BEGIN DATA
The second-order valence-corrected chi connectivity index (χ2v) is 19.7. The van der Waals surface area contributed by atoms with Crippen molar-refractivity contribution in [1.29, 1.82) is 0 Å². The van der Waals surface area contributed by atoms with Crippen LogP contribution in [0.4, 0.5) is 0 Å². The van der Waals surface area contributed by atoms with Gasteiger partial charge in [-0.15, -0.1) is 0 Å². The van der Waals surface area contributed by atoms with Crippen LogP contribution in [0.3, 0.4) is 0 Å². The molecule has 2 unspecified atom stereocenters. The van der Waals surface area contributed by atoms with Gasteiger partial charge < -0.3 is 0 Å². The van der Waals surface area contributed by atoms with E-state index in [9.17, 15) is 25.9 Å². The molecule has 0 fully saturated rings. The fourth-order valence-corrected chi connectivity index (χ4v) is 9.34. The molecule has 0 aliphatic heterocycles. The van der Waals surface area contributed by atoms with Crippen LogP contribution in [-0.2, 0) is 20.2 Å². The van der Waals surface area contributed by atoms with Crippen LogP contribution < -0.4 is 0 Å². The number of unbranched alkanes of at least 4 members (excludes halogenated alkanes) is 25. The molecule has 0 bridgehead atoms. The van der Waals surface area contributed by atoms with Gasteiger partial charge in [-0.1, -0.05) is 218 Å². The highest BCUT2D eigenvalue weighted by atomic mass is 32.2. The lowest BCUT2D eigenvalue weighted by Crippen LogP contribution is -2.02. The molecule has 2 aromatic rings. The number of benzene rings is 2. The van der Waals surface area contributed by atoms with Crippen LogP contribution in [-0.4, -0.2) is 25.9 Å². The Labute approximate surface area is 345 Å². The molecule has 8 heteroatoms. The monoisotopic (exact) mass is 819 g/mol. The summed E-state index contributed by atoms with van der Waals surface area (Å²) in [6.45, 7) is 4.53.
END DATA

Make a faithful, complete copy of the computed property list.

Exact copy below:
The second-order valence-corrected chi connectivity index (χ2v) is 19.7. The van der Waals surface area contributed by atoms with Crippen molar-refractivity contribution in [1.29, 1.82) is 0 Å². The van der Waals surface area contributed by atoms with Crippen LogP contribution in [0.4, 0.5) is 0 Å². The van der Waals surface area contributed by atoms with Gasteiger partial charge in [-0.15, -0.1) is 0 Å². The van der Waals surface area contributed by atoms with Crippen LogP contribution in [0.3, 0.4) is 0 Å². The molecule has 2 unspecified atom stereocenters. The van der Waals surface area contributed by atoms with Gasteiger partial charge < -0.3 is 0 Å². The van der Waals surface area contributed by atoms with E-state index in [9.17, 15) is 25.9 Å². The molecule has 0 fully saturated rings. The fourth-order valence-corrected chi connectivity index (χ4v) is 9.34. The molecule has 0 aliphatic heterocycles. The van der Waals surface area contributed by atoms with Crippen LogP contribution in [-0.2, 0) is 20.2 Å². The van der Waals surface area contributed by atoms with Crippen LogP contribution < -0.4 is 0 Å². The number of unbranched alkanes of at least 4 members (excludes halogenated alkanes) is 25. The molecule has 0 bridgehead atoms. The van der Waals surface area contributed by atoms with Gasteiger partial charge in [-0.1, -0.05) is 218 Å². The highest BCUT2D eigenvalue weighted by atomic mass is 32.2. The lowest BCUT2D eigenvalue weighted by Crippen LogP contribution is -2.02. The molecule has 2 aromatic rings. The number of benzene rings is 2. The van der Waals surface area contributed by atoms with Crippen LogP contribution in [-0.4, -0.2) is 25.9 Å². The Labute approximate surface area is 345 Å². The molecule has 8 heteroatoms. The monoisotopic (exact) mass is 819 g/mol. The summed E-state index contributed by atoms with van der Waals surface area (Å²) in [6.45, 7) is 4.53.